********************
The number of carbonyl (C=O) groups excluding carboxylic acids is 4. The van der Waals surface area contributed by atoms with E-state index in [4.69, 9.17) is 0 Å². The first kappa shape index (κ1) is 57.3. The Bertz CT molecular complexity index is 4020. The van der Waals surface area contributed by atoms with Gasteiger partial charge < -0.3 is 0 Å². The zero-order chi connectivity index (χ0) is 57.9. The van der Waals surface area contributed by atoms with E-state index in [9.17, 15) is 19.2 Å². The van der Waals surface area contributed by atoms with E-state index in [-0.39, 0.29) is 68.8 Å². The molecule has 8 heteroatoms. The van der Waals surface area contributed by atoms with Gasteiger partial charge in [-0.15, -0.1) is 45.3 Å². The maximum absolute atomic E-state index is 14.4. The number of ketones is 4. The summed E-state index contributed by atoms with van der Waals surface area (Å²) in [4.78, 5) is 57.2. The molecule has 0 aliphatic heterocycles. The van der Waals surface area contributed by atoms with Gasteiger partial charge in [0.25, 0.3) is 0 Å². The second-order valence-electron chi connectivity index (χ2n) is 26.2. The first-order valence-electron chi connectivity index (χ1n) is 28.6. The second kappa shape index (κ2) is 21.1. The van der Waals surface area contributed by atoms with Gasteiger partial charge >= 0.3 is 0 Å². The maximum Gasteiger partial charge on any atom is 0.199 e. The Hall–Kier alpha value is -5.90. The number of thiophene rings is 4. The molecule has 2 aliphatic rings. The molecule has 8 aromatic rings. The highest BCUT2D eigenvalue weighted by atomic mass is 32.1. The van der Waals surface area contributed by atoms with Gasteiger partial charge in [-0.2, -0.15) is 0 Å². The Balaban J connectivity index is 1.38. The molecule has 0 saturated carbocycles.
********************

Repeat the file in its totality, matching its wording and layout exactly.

The number of carbonyl (C=O) groups excluding carboxylic acids is 4. The van der Waals surface area contributed by atoms with E-state index in [4.69, 9.17) is 0 Å². The first kappa shape index (κ1) is 57.3. The Bertz CT molecular complexity index is 4020. The van der Waals surface area contributed by atoms with Gasteiger partial charge < -0.3 is 0 Å². The zero-order chi connectivity index (χ0) is 57.9. The van der Waals surface area contributed by atoms with E-state index in [9.17, 15) is 19.2 Å². The van der Waals surface area contributed by atoms with E-state index in [-0.39, 0.29) is 68.8 Å². The molecule has 8 heteroatoms. The van der Waals surface area contributed by atoms with Gasteiger partial charge in [-0.15, -0.1) is 45.3 Å². The maximum absolute atomic E-state index is 14.4. The number of ketones is 4. The summed E-state index contributed by atoms with van der Waals surface area (Å²) in [4.78, 5) is 57.2. The molecule has 0 aliphatic heterocycles. The van der Waals surface area contributed by atoms with Gasteiger partial charge in [0.25, 0.3) is 0 Å². The second-order valence-electron chi connectivity index (χ2n) is 26.2. The first-order valence-electron chi connectivity index (χ1n) is 28.6. The second kappa shape index (κ2) is 21.1. The van der Waals surface area contributed by atoms with Gasteiger partial charge >= 0.3 is 0 Å². The maximum Gasteiger partial charge on any atom is 0.199 e. The Hall–Kier alpha value is -5.90. The number of thiophene rings is 4. The molecule has 2 aliphatic rings. The molecule has 8 aromatic rings. The highest BCUT2D eigenvalue weighted by atomic mass is 32.1. The van der Waals surface area contributed by atoms with Gasteiger partial charge in [-0.2, -0.15) is 0 Å². The Balaban J connectivity index is 1.38. The molecule has 0 saturated carbocycles.